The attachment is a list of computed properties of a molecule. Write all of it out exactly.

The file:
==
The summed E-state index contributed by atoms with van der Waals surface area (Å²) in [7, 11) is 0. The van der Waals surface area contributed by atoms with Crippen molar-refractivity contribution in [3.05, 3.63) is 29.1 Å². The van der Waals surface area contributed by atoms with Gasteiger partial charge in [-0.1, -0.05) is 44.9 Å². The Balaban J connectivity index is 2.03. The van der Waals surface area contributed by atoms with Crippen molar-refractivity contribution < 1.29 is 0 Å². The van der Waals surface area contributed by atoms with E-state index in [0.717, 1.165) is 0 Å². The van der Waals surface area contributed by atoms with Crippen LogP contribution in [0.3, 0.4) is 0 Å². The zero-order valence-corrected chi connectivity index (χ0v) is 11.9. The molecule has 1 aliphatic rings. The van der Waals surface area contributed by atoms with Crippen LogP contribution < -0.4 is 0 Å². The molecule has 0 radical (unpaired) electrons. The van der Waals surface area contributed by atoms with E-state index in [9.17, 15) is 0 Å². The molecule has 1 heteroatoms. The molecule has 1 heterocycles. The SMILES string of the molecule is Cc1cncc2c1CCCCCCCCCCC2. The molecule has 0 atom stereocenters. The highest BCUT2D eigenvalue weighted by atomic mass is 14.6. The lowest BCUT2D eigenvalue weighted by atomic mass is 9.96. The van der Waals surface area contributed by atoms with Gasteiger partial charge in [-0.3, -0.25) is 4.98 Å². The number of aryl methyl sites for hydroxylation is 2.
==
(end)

The summed E-state index contributed by atoms with van der Waals surface area (Å²) in [7, 11) is 0. The van der Waals surface area contributed by atoms with Crippen molar-refractivity contribution in [3.05, 3.63) is 29.1 Å². The van der Waals surface area contributed by atoms with Gasteiger partial charge in [-0.1, -0.05) is 44.9 Å². The Balaban J connectivity index is 2.03. The van der Waals surface area contributed by atoms with Crippen molar-refractivity contribution < 1.29 is 0 Å². The van der Waals surface area contributed by atoms with E-state index in [0.717, 1.165) is 0 Å². The van der Waals surface area contributed by atoms with Crippen LogP contribution in [0.3, 0.4) is 0 Å². The zero-order valence-corrected chi connectivity index (χ0v) is 11.9. The molecule has 1 aliphatic rings. The van der Waals surface area contributed by atoms with Crippen LogP contribution < -0.4 is 0 Å². The molecule has 0 radical (unpaired) electrons. The van der Waals surface area contributed by atoms with E-state index in [9.17, 15) is 0 Å². The molecule has 1 heteroatoms. The molecule has 1 heterocycles. The SMILES string of the molecule is Cc1cncc2c1CCCCCCCCCCC2. The molecule has 0 atom stereocenters. The highest BCUT2D eigenvalue weighted by atomic mass is 14.6. The lowest BCUT2D eigenvalue weighted by atomic mass is 9.96. The van der Waals surface area contributed by atoms with Gasteiger partial charge in [-0.3, -0.25) is 4.98 Å². The number of aryl methyl sites for hydroxylation is 2.